Artist: Gene Clark
Album: The American Dreamer
Song: "Outlaw Song"
Album: Spreadin' It
Song: "Some Other Road"
Fifty songs into Corduroy Mountain, and the time has come to recognize the genesis record for this pursuit of forgotten albums and unknown musicians. Lost in a row of dollar-bin overflow at Vinyl Solution in 2002 was Pott. County Pork & Bean Band, a name so ridiculous and captivating that I fell prey to its immediate charm. The hirstute band members on the cover—four in all—are holding court in a pig pen, the earth as dark as the pigs' coarse hair. They are clothed in denim and plaids, cowboy hippies stuck in their tiny Kansas farm community. But a flip of the cover proves more revealing and tantalizing; Jim Richardson's photography captured the local kids gathering at the local auditorium for a Saturday night of music, dancing and other shenanigans among the discarded cans of Colorado Kool-Aid.
I wanted into this world, circa 1975, where the success of a weekend night could be quantified by the number of hoots, hollers, and handclaps. Until Doc Brown makes his DeLorean available for sale, Pott. County Pork & Bean Band's Spreadin' It album will have to serve as my auditory time machine. Mixed between their set of covers—songs by Merle Haggard, Peter Rowan, and David Bromberg—were two original compositions, including "Some Other Road." The back cover features the subtitle "Alive in Belvue (pop. 176)." Listening to this song I imagine that population increasing by one.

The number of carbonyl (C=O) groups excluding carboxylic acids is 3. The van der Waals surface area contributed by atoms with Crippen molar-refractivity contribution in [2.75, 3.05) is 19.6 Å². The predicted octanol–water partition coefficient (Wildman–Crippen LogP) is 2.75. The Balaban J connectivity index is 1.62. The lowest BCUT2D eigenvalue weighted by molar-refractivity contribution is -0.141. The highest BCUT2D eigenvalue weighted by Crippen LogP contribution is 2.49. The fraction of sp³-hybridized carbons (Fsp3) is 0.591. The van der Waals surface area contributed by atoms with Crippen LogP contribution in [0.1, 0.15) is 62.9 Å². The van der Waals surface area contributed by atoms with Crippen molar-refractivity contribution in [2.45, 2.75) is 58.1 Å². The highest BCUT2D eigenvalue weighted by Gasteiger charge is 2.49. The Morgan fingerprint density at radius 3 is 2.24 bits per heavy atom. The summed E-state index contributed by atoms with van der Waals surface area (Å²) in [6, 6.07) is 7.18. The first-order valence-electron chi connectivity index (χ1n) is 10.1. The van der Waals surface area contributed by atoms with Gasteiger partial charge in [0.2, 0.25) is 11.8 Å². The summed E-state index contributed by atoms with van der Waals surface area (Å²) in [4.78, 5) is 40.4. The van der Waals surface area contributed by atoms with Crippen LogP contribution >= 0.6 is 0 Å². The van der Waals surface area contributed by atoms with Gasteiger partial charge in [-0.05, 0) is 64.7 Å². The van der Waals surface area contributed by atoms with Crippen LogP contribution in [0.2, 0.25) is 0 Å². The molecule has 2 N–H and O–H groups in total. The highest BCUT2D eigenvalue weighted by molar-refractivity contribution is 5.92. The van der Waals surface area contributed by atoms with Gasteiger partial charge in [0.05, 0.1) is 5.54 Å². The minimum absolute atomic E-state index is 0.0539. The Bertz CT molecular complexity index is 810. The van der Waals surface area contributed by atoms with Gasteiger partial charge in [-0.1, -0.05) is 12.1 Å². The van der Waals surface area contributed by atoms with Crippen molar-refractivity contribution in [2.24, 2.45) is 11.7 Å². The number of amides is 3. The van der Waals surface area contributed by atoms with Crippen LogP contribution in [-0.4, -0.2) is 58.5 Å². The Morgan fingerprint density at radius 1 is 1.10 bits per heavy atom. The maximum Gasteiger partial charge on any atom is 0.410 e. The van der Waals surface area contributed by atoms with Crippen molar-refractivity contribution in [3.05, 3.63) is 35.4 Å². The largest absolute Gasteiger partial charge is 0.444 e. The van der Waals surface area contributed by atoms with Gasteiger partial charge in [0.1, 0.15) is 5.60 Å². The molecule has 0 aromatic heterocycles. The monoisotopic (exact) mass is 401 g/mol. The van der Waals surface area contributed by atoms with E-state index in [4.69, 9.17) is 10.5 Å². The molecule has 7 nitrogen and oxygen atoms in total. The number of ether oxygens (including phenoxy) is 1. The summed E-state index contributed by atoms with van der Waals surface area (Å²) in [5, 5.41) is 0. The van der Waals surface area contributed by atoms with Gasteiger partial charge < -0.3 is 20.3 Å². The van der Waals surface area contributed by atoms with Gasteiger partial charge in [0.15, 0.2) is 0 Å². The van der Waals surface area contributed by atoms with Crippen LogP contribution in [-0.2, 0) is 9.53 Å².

Artist: William Truckaway
Song: "Be the One"
Walk onto the porch at Corduroy Mountain. Yesterday's clothes, a western shirt and Levi's bellbottoms, feel better today. An arid breeze pushes through wild grass and causes the unbuttoned shirt to flutter. Draw a deep pull from the jar of sweet tea, pulling the sugary residue from your upper lip with the lower. The barn and its jacket of fading paint rests at the bottom of the slope. That ol' mother can still host an all-night Saturday dance. The tandem Schwinn stands propped against the side of the house. Meandering across the scrub field like an unfurled lariat is the dirt road, its soft curves forever a siren call. A gentle moan announces the arrival of the One on the porch. She's wearing an embroidered tunic and a calico skirt. Swoon. Step down to the ground and hear the crunch of gravel under boot. A nod toward the bicycle is invitation enough.
Artist: Diane Kolby
Album: Diane Kolby
The small couch, shoved against the wall, cradled my tired, sprawling body. Steel-gray clouds drew their heavy curtain across the afternoon sky. A steady percussion of rain drops collided against the window; a cyclical drop echoed in the chimney like an amplified cowbell. I struggled from my prone position to put Diane Kolby's record on the turntable. The needle slipped into the groove, and an audible dawn swept from the speakers and filled the room. Was this an LP or a choir of sweet-voiced birds? Soon Diane began singing in tongues, her joy palpable in the nonsensical words. When the song reached its ecstatic peak, I looked outside. A phalanx of nourishing God rays streamed through the storm clouds.